News Release: Russell High School JAG-K Student Learns About Career in Agriculture Through Internship

Summer is rapidly approaching. The break from school presents life-changing opportunities which Jobs for America’s Graduates-Kansas (JAG-K) helps students navigate.

Whether it’s through camps, job shadowing, work opportunities, etc, JAG-K Career Specialists help students line up applications, interviews or whatever else they needed to obtain those experiences.

For one JAG-K participant, what was needed was some verbal encouragement.

Last summer, Russell High School junior Hannah Gideon participated in an internship with Agrilead, Inc., an innovative local seed-care products company. She needed a little moral support to apply for the internship offered through Ogallala Commons, a multi-state nonprofit education and leadership organization.

“I never even considered it until my specialist (Raina Tomlinson) told me ‘You can do it. You have all the experience and the skills to do it. You have the qualities that they need,’” Gideon said. “JAG-K has helped me so much to develop the confidence to do the internship.”

JAG-K provides opportunities for students to explore careers through employer engagement relationships. Those experiences may include field trips, job shadows, summer or part-time employment, and as in Gideon’s case, internships. 

Gideon split her time last summer working in Agrilead’s Russell office and in various locations, learning about local food production. She presented what she learned from various research projects to Agrilead staff.

“It was very different from making a presentation to a bunch of high school students,” Gideon said. “But (the Agrilead staff members) were all very supportive of me throughout the process. It was great experience learning to work and interact with adults.”

Gideon served the past year as the president of the Russell High School JAG-K program. Tomlinson said that Gideon has been a very positive influence on the other students in the program. In part due to Gideon’s connection to Agrilead, the Russell JAG-K program took a field trip to the company’s headquarters.

Gideon said she is interested in studying environmental science in college. She said internships can help students explore their interests while still in high school.

“I realized that by gaining experience through the internship, I could get a head start rather than wait two years when I’m in college to begin learning more about the field of agriculture,” Gideon said. “Then I can use that experience to decide if it’s really what I want to do as a career.”

Recalling the benefits internships had on his own career development, Agrilead president Jeff Ochampaugh said connections made through internships are beneficial to both the student and the employer, particularly in small communities.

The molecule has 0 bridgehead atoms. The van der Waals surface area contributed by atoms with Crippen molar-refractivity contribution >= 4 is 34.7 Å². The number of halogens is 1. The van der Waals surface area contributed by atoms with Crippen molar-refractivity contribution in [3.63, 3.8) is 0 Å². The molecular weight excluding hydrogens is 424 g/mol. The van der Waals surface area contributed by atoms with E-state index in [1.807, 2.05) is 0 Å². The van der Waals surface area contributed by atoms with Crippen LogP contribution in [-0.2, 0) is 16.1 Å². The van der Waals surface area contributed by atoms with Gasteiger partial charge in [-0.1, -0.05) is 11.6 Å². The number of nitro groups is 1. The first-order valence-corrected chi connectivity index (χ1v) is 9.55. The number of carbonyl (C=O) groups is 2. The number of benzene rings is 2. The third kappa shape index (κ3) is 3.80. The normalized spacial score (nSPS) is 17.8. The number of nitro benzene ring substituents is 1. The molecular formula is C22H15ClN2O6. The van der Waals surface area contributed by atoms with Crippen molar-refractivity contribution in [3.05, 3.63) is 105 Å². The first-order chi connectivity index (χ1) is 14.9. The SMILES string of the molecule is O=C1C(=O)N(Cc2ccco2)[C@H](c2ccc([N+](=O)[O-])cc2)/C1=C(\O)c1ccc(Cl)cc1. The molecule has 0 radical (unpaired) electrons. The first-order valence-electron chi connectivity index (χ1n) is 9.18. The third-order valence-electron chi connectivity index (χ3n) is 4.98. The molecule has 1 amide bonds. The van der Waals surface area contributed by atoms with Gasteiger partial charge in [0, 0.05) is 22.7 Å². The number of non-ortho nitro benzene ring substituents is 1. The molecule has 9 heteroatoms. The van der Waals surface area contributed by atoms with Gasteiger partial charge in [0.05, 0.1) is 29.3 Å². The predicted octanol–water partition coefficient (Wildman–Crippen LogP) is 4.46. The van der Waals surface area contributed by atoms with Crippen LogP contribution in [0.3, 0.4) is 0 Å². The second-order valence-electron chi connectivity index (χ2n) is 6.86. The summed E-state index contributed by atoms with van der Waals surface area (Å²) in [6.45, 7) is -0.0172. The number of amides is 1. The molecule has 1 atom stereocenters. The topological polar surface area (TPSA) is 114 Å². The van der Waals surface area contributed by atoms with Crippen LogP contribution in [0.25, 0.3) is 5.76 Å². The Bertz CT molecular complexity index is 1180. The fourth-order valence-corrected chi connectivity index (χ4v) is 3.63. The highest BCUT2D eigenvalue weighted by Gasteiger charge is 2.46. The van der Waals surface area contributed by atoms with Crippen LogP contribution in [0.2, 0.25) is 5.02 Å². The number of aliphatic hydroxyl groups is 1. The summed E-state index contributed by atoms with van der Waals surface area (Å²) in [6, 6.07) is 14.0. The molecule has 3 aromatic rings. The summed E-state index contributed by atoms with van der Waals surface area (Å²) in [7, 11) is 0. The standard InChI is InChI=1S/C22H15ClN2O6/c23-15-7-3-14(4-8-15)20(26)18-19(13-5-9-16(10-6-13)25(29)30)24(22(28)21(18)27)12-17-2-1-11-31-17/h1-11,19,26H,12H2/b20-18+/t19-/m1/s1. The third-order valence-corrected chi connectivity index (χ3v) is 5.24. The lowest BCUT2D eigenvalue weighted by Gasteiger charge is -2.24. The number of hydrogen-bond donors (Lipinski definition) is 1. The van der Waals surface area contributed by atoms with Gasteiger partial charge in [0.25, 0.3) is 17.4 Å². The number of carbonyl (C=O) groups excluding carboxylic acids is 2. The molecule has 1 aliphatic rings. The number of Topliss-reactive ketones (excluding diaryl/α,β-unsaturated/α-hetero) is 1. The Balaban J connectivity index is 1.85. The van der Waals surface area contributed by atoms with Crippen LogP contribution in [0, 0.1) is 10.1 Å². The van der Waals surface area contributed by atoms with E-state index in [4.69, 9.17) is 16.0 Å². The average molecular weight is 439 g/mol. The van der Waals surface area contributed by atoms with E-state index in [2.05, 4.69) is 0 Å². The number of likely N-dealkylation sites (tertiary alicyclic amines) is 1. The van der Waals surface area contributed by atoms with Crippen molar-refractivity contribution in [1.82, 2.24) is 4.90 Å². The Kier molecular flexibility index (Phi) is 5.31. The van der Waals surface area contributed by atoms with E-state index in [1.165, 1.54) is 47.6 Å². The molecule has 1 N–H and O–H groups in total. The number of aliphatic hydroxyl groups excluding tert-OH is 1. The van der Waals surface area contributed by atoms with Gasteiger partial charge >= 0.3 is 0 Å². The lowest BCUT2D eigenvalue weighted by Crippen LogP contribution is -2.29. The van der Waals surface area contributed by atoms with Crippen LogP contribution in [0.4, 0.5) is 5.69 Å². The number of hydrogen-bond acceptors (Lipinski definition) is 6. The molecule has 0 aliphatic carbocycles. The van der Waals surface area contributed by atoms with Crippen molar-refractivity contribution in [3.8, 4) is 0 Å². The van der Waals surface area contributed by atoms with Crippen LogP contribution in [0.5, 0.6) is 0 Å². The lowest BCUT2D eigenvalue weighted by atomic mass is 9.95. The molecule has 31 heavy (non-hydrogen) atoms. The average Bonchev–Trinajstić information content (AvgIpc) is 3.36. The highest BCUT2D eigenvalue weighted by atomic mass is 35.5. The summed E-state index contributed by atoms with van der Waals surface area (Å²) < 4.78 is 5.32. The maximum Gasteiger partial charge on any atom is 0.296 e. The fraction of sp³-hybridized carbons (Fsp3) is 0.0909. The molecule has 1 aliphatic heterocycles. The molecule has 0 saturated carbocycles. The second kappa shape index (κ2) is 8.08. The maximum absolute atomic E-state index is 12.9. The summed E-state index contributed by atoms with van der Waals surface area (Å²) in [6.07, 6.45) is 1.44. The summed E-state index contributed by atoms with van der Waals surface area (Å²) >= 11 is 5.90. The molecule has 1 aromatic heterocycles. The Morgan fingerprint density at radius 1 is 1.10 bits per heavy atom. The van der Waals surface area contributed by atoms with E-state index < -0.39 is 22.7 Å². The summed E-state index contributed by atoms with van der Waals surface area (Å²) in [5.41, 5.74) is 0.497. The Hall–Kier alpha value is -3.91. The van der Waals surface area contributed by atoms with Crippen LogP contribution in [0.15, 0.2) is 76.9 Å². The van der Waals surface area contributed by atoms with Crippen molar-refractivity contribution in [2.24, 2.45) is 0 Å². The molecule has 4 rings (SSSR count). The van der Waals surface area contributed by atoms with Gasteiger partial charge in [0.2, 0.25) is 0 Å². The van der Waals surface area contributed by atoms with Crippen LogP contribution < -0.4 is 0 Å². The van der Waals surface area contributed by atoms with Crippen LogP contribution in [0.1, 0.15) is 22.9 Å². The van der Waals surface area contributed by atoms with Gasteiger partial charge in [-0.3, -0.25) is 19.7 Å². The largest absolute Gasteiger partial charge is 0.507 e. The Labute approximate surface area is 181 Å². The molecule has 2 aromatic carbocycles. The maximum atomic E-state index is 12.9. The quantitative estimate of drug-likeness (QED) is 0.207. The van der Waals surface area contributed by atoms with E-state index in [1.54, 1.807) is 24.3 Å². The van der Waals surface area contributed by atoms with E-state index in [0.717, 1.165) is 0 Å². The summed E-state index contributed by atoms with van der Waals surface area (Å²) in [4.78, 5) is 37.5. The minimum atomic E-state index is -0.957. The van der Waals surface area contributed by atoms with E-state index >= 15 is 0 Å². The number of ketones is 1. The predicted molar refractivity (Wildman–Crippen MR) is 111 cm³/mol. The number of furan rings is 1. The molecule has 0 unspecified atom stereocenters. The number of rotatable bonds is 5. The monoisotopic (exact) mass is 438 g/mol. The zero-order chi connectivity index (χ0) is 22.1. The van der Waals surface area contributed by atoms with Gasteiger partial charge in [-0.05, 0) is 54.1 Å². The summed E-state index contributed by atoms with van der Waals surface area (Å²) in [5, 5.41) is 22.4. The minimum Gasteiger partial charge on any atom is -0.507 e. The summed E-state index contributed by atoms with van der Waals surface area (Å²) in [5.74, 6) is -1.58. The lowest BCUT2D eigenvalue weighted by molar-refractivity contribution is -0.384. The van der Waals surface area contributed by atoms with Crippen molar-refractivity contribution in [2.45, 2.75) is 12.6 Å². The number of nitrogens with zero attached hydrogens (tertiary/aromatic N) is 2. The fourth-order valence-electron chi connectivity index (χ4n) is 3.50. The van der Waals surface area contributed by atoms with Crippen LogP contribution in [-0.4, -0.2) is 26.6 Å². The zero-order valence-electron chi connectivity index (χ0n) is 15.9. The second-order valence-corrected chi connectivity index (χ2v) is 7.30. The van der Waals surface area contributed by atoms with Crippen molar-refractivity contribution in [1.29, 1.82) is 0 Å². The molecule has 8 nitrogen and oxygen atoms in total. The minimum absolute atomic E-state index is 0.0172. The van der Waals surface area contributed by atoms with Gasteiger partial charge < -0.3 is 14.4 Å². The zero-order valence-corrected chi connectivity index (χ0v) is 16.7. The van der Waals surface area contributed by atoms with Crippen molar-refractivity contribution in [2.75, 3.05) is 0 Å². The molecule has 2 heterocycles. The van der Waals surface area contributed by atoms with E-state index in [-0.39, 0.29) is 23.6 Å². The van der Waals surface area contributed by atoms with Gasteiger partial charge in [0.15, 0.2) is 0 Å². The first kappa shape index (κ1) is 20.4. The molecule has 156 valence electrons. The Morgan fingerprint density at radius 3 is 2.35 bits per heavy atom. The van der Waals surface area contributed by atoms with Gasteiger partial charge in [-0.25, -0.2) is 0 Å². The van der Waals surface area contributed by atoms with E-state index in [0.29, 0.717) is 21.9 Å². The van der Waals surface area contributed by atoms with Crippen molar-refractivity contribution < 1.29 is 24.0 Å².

“It’s a low-risk opportunity both ways,” Ochampaugh said. “For the young person, they may discover something about their passions and abilities. And for the host of the internship, it’s a chance to get to know the person and see if they can be a potential fit for future employment.

Last summer, Hannah helped us accomplish some things which were important. But more important is how we can develop talent in rural communities and interest young people in working in this area of the state in the future.”

Tomlinson said Gideon’s influence has motivated other Russell High School students to investigate internship opportunities through Ogallala Commons.

“Last year we had just two students – Hannah and one non-JAG-K student – apply for and receive internships through Ogallala Commons,” Tomlinson said. “This year we have had 18 apply, all of them JAG-K students. And we are hoping to get many if not all placed with a summer internship.” 

“To other students, I would say you can never go wrong with an internship,” Gideon said. “If you don’t like it, you don’t have to stay on that path. It’s an opportunity to learn what it’s like in that field before you actually pursue it with all the years in college and all the money that you have to spend to get a degree.”

JAG-K is a multi-year, in-school program for students in grades 6-12 that offers tools to successfully transition students into post-secondary school, the military, or directly into the workforce with marketable skills. Participants in the program face multiple barriers to success that their JAG-K Career Specialist helps them overcome through a nationally-accredited, evidence-based model.

The 501(c)3 not-for-profit organization is a state affiliate of the national JAG program network which operates in 38 different states and territories. It is primarily funded through the Temporary Assistance for Needy Families block grant to the State of Kansas administered by the Kansas Department for Children and Families (DCF). In addition to school districts and DCF, JAG-K partners with the Kansas Department of Education. Other JAG-K funding sources include ADM, AT&T, EagleU, Evergy, Goldstein Charitable Trust, the JB and Anne Hodgdon Foundation, John Deere, the Kansas Chamber of Commerce, Kansas Gas Service, the Kansas Insurance Department, the Kansas State Bank Commissioner, Royals Charities, Synchrony Financial, the Taco Bell Foundation, the City of Topeka, United Way of the Plains and Walmart.

To learn more about JAG-K, visit, ‘Jobs for America’s Graduates-Kansas’ on Facebook, and on Twitter at @JAG_Kansas.